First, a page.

Day 83: 'Mademoiselle Chambon'

There are two ways to describe the arthouse French love story Mademoiselle Chambon. It is on one hand a meditative, probing, longing look at the emotional and perhaps physical affair that happens between a construction worker and his young son's substitute teacher. On the other, it is a fairly predictable, overly long piece of cinema that aspires to make something new and familiar out of a long-standing film tradition - the unrequited passion between lovers who finally find each other, but can't eternally connect because of their different stations in life.

I can appreciate on the first level the amount of heartfelt passion that's been poured into this film by director Stephane Brize and stars Vincent Lindon as the middle-class construction worker Jean, and Sandrine Kiberlain as the title character, whose elegant teacher and musician is rendered lonely and lovely in visual scenarios that are always beautiful and natural. Their tentative, evolving relationship, after Jean talks to his young son's class about his career, happens in a way that's true to real life. She needs someone to fix her window, and he obliges. He hears her play her violin, and borrows a few of her CDs. They slowly, carefully discover things in each other that are complementary and inspire further desires for fulfillment.

Still, I wouldn't necessarily recommend the movie because as true to its own steady, elongated rhythm as it is, the character of Jean is left ultimately incomplete. While the film is an ode to quiet, reverent solitude (it's mostly visuals without much dialogue), Jean's motivations are still needing sharper definition. The film lays on different levels of subtle seduction, but offers up only observations without much insight into the affairs of regular people.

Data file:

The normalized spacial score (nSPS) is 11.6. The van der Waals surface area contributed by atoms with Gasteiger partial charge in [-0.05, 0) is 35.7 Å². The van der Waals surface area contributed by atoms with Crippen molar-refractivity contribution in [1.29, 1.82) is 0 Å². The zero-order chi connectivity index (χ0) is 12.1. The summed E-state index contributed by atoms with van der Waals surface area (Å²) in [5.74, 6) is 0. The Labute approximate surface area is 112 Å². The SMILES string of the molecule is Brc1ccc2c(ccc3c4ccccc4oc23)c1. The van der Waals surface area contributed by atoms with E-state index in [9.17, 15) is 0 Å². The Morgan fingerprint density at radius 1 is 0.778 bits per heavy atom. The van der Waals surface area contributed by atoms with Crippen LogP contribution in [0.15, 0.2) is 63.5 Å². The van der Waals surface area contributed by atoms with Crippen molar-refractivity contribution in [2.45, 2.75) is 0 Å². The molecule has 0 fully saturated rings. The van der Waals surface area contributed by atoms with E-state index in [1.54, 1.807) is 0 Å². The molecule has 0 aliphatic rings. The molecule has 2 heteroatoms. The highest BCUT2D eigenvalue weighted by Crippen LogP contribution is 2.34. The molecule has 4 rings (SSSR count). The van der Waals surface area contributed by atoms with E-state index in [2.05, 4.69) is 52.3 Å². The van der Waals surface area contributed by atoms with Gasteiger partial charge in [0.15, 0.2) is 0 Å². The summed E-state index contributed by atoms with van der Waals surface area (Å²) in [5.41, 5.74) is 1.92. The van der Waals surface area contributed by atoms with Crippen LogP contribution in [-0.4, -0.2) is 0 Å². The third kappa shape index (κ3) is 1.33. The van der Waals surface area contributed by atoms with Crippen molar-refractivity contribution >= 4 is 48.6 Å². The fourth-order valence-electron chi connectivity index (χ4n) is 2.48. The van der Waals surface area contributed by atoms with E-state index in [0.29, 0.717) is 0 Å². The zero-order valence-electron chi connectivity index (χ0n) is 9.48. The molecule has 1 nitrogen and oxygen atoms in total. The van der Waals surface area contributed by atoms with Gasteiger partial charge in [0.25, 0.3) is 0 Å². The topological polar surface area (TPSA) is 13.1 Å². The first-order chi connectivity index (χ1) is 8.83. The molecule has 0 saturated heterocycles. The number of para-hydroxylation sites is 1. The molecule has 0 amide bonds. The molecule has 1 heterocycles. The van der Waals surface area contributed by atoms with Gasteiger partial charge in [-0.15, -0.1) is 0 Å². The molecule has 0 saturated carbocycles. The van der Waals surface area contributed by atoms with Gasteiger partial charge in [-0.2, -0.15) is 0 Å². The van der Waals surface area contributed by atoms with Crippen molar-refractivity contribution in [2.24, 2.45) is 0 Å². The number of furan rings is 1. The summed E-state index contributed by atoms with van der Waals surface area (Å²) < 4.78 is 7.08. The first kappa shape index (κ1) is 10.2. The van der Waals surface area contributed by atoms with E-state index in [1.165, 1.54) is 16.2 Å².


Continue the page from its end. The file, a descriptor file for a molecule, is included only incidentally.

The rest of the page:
Arthouse fans may disagree with me, but I think Jean's resolution causes an imbalance to the merits of the final film. I was left as mystified as his pretty, understanding wife. He seems to love her and his son and his dad that he gently takes cares of...but he's also enchanted by the new, stimulating presence in his life...and yet...he's capable of doing...what exactly? In the end, his sacrifice could be more, or less, but it's left somewhat ambiguous. That might have been intended, but then it renders the whole movie, for me at least, as mostly pretty pictures signifying not very much...

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